"We've been encouraged in our society to do what I call worst-first thinking, which is come up with the worst-case scenario first and proceed as if it's likely to happen, and that's what happened with the Meitivs," Skenazy said.
"Someone sees two children alone, and they leap to 'Oh, my God, they're neglected. What if they're run over by a Mack truck? What if they're kidnapped? There are predators all around.' "
Crime rates are way down from when many of us were kids in the '70s; rape, murder, burglary and arson are all down, said Skenazy, so it's not exactly true to think today's world is scarier than when I walked four blocks to the candy store when I was in the first grade.
"And if we are going to say, 'Oh, my God, I would never let my kid walk outside; something bad could happen,' well, I hope you're saying that 'Oh, my God, I would never put my kid in the car, something bad could happen,' because the No. 1 way children die in America is as car passengers, and yet we seem to keep that 'danger' in perspective, but we can't keep the same perspective when it comes to letting our children walk outside," she added.
'The next evolution in their ranging'
The afternoon that thrust the Meitivs into the national spotlight was as normal as you can get. Alexander Meitiv and the kids were heading home after synagogue (Danielle was in New York for a family event) when they passed the playground the kids had been begging to go to for weeks.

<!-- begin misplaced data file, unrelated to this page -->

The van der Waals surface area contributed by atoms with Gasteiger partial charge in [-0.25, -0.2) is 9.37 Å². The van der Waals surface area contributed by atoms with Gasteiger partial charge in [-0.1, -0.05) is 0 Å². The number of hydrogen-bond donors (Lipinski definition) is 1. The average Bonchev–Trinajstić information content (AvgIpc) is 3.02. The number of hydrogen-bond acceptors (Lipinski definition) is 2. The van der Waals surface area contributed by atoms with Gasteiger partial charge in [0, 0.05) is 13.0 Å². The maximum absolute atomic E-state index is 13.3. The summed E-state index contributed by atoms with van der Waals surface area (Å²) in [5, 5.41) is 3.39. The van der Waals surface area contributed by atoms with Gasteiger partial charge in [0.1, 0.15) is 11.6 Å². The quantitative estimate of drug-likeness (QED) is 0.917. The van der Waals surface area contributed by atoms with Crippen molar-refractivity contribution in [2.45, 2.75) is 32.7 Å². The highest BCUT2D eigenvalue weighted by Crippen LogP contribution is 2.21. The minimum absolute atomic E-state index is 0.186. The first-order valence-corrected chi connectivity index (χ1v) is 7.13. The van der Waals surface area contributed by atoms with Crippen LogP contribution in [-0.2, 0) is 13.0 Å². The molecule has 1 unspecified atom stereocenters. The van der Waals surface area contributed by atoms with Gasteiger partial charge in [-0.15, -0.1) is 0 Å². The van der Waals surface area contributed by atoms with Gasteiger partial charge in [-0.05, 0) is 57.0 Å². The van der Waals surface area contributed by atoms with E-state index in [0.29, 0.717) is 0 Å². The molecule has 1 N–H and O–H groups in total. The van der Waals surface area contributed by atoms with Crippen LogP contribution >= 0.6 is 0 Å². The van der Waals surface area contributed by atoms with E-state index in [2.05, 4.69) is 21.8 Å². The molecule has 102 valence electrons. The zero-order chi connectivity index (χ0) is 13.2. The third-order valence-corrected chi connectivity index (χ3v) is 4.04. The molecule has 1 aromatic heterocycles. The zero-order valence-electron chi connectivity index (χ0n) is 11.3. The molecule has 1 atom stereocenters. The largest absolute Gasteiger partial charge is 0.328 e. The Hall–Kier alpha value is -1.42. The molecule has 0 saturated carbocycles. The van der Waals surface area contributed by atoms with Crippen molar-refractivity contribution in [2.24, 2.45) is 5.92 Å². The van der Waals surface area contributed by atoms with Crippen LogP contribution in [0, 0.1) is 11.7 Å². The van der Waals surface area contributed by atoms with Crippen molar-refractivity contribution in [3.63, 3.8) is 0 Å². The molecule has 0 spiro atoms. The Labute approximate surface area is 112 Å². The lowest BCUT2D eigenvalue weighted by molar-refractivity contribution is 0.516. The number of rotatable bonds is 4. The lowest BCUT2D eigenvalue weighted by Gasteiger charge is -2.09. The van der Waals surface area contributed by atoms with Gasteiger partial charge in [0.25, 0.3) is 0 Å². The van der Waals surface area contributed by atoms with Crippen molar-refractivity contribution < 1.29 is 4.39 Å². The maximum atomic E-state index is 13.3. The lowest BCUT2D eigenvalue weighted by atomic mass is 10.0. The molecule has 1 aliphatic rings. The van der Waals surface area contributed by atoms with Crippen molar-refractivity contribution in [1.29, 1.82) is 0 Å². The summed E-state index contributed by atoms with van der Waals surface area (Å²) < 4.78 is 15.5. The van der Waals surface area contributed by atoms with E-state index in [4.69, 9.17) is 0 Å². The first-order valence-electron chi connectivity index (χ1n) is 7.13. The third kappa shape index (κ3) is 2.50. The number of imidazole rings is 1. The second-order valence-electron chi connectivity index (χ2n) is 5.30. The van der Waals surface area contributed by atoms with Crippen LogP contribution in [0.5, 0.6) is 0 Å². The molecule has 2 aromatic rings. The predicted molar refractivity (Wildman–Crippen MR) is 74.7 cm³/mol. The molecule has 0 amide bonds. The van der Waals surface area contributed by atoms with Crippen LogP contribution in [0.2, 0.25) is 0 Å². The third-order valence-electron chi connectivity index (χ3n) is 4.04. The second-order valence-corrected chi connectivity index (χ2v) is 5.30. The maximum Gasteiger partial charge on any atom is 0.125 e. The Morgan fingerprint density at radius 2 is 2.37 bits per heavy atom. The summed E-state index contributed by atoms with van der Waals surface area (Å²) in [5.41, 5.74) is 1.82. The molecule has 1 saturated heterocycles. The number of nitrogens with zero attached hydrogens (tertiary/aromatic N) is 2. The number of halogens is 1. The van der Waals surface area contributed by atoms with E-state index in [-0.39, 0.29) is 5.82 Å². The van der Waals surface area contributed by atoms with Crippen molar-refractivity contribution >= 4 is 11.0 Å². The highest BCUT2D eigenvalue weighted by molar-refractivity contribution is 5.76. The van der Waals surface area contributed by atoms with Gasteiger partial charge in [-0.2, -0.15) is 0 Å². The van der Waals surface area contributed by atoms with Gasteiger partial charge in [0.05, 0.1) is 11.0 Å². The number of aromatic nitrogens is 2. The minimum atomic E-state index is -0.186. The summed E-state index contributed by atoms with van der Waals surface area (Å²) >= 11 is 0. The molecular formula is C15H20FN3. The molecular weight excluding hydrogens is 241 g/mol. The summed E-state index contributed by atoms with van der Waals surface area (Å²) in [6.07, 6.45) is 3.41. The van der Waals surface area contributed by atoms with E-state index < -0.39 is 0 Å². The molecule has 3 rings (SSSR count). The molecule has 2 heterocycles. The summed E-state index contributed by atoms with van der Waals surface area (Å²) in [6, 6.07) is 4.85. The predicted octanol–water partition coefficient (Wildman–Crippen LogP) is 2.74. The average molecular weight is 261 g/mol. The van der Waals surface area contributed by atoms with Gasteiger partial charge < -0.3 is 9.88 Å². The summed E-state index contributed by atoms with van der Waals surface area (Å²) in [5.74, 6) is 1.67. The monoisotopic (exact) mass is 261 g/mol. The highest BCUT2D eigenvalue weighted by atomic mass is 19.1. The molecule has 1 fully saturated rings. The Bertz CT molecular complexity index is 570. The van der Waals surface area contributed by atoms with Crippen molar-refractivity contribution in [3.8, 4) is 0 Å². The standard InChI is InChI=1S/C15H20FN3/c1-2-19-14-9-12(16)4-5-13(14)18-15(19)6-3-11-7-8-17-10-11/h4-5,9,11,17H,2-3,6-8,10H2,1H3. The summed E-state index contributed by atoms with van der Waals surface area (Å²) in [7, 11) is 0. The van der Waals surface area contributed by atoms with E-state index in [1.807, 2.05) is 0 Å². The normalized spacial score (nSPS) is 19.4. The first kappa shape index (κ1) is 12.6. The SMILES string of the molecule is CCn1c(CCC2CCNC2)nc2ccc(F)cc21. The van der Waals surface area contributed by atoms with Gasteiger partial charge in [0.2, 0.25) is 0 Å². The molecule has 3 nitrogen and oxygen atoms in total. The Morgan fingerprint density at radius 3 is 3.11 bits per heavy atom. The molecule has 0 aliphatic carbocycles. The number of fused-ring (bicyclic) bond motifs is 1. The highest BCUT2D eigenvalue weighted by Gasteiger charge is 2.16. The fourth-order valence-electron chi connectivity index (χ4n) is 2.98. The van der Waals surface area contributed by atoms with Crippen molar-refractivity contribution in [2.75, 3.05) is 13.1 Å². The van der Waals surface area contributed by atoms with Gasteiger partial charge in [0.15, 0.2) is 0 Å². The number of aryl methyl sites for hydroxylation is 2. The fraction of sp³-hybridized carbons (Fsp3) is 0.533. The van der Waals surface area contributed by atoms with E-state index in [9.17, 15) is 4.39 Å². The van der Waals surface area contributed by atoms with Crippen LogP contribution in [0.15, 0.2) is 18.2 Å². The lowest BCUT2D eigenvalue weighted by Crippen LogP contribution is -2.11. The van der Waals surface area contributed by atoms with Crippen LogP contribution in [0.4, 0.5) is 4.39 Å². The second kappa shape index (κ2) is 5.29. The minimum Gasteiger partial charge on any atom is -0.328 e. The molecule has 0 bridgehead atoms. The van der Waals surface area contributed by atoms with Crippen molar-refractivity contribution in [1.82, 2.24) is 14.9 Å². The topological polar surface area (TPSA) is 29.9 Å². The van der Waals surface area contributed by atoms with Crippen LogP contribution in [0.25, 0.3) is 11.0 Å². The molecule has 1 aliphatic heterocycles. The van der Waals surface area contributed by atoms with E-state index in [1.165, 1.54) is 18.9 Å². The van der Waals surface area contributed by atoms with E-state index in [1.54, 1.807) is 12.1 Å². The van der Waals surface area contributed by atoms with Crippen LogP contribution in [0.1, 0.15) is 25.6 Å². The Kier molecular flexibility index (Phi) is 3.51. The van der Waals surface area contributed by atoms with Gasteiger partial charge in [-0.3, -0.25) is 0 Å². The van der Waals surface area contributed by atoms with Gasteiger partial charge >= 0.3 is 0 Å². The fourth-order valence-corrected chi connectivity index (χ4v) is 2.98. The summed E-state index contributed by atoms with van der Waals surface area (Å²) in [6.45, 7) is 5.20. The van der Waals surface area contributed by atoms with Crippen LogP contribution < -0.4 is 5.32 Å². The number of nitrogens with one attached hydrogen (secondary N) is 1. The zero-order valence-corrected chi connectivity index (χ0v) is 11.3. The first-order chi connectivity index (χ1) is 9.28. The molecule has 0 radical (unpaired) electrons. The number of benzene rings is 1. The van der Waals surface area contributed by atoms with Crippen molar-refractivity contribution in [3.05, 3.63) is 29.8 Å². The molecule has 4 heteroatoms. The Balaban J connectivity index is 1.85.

This playground was going to be "the next evolution of their ranging," Meitiv said. She and her husband felt they were ready, and so he dropped them off at the playground and told them to return home in a little while.
About halfway on their walk home, the children were stopped by two police vehicles, Meitiv said. When officers asked whether they were lost or in trouble, the kids told them they were fine, that their parents knew where they were and that they are allowed to walk home by themselves, she said.
The police drove the kids home to the Meitivs' house. Rafi Meitiv, who's 10, called his mother crying, "Mommy, the police are here. I'm afraid they're going to arrest Daddy," she remembered him saying.